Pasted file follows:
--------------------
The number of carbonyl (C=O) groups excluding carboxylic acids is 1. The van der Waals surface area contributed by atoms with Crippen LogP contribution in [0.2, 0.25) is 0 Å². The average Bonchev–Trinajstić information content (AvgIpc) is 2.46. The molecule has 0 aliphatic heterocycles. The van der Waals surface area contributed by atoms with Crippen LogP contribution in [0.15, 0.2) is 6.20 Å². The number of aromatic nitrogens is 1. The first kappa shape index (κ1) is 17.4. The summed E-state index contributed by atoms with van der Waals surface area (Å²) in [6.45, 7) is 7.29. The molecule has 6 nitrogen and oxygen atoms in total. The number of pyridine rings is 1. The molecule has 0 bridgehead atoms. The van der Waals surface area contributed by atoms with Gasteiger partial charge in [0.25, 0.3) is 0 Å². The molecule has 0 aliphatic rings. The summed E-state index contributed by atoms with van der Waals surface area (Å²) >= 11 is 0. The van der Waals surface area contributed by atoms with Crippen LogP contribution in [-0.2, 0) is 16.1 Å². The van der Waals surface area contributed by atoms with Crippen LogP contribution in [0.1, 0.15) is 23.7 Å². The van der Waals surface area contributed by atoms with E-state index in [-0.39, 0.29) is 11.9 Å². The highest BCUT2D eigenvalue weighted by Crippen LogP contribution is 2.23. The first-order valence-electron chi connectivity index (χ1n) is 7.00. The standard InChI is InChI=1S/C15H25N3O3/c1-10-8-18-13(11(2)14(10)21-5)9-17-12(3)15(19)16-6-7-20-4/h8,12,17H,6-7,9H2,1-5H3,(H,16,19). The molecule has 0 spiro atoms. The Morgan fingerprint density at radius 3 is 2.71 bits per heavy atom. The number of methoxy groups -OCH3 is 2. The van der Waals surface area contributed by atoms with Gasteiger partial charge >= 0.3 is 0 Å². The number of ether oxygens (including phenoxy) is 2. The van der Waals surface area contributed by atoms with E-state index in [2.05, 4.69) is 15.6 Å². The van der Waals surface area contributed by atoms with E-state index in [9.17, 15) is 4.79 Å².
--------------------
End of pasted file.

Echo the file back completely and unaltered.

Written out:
The number of carbonyl (C=O) groups excluding carboxylic acids is 1. The van der Waals surface area contributed by atoms with Crippen LogP contribution in [0.2, 0.25) is 0 Å². The average Bonchev–Trinajstić information content (AvgIpc) is 2.46. The molecule has 0 aliphatic heterocycles. The van der Waals surface area contributed by atoms with Crippen LogP contribution in [0.15, 0.2) is 6.20 Å². The number of aromatic nitrogens is 1. The first kappa shape index (κ1) is 17.4. The summed E-state index contributed by atoms with van der Waals surface area (Å²) in [6.45, 7) is 7.29. The molecule has 6 nitrogen and oxygen atoms in total. The number of pyridine rings is 1. The molecule has 0 bridgehead atoms. The van der Waals surface area contributed by atoms with Gasteiger partial charge in [0.25, 0.3) is 0 Å². The molecule has 0 aliphatic rings. The summed E-state index contributed by atoms with van der Waals surface area (Å²) >= 11 is 0. The van der Waals surface area contributed by atoms with Crippen LogP contribution in [-0.2, 0) is 16.1 Å². The van der Waals surface area contributed by atoms with Crippen LogP contribution in [0.1, 0.15) is 23.7 Å². The van der Waals surface area contributed by atoms with E-state index in [-0.39, 0.29) is 11.9 Å². The highest BCUT2D eigenvalue weighted by Crippen LogP contribution is 2.23. The first-order valence-electron chi connectivity index (χ1n) is 7.00. The standard InChI is InChI=1S/C15H25N3O3/c1-10-8-18-13(11(2)14(10)21-5)9-17-12(3)15(19)16-6-7-20-4/h8,12,17H,6-7,9H2,1-5H3,(H,16,19). The molecule has 0 spiro atoms. The Morgan fingerprint density at radius 3 is 2.71 bits per heavy atom. The number of methoxy groups -OCH3 is 2. The van der Waals surface area contributed by atoms with Gasteiger partial charge >= 0.3 is 0 Å². The number of ether oxygens (including phenoxy) is 2. The van der Waals surface area contributed by atoms with E-state index in [2.05, 4.69) is 15.6 Å². The van der Waals surface area contributed by atoms with E-state index in [9.17, 15) is 4.79 Å².